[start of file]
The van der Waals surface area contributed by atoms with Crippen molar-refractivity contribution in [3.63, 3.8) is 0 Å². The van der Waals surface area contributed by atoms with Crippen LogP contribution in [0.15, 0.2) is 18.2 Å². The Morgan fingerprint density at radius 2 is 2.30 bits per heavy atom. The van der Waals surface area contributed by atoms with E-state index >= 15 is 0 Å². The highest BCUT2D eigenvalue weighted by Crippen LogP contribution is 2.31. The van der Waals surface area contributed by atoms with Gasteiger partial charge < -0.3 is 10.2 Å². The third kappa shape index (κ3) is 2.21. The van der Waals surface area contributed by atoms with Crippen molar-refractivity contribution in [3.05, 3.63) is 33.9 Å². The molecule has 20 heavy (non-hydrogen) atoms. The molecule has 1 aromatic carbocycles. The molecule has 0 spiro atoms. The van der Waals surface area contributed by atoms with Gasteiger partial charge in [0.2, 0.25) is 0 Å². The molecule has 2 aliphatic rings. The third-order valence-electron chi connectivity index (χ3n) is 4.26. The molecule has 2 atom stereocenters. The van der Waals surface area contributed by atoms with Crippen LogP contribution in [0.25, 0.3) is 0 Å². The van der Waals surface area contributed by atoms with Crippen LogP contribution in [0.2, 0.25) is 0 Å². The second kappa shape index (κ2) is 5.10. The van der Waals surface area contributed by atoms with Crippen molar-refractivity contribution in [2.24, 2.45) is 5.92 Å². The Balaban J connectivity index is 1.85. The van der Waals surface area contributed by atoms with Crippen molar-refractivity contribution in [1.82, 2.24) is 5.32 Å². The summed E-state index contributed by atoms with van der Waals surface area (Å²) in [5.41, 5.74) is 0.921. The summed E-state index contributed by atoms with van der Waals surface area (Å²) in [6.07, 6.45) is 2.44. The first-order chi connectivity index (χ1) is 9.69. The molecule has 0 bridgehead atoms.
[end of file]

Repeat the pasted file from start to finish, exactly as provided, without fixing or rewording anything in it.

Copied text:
The van der Waals surface area contributed by atoms with Crippen molar-refractivity contribution in [3.63, 3.8) is 0 Å². The van der Waals surface area contributed by atoms with Crippen LogP contribution in [0.15, 0.2) is 18.2 Å². The Morgan fingerprint density at radius 2 is 2.30 bits per heavy atom. The van der Waals surface area contributed by atoms with E-state index >= 15 is 0 Å². The highest BCUT2D eigenvalue weighted by Crippen LogP contribution is 2.31. The van der Waals surface area contributed by atoms with Gasteiger partial charge < -0.3 is 10.2 Å². The third kappa shape index (κ3) is 2.21. The van der Waals surface area contributed by atoms with Crippen molar-refractivity contribution in [3.05, 3.63) is 33.9 Å². The molecule has 20 heavy (non-hydrogen) atoms. The molecule has 1 aromatic carbocycles. The molecule has 0 spiro atoms. The van der Waals surface area contributed by atoms with Gasteiger partial charge in [0.2, 0.25) is 0 Å². The molecule has 2 aliphatic rings. The third-order valence-electron chi connectivity index (χ3n) is 4.26. The molecule has 2 atom stereocenters. The van der Waals surface area contributed by atoms with Crippen LogP contribution in [0.25, 0.3) is 0 Å². The van der Waals surface area contributed by atoms with Crippen LogP contribution in [0.2, 0.25) is 0 Å². The second kappa shape index (κ2) is 5.10. The van der Waals surface area contributed by atoms with Crippen molar-refractivity contribution in [2.24, 2.45) is 5.92 Å². The Balaban J connectivity index is 1.85. The van der Waals surface area contributed by atoms with Crippen molar-refractivity contribution in [1.82, 2.24) is 5.32 Å². The summed E-state index contributed by atoms with van der Waals surface area (Å²) in [5.41, 5.74) is 0.921. The summed E-state index contributed by atoms with van der Waals surface area (Å²) in [6.07, 6.45) is 2.44. The first-order chi connectivity index (χ1) is 9.69. The molecule has 0 bridgehead atoms.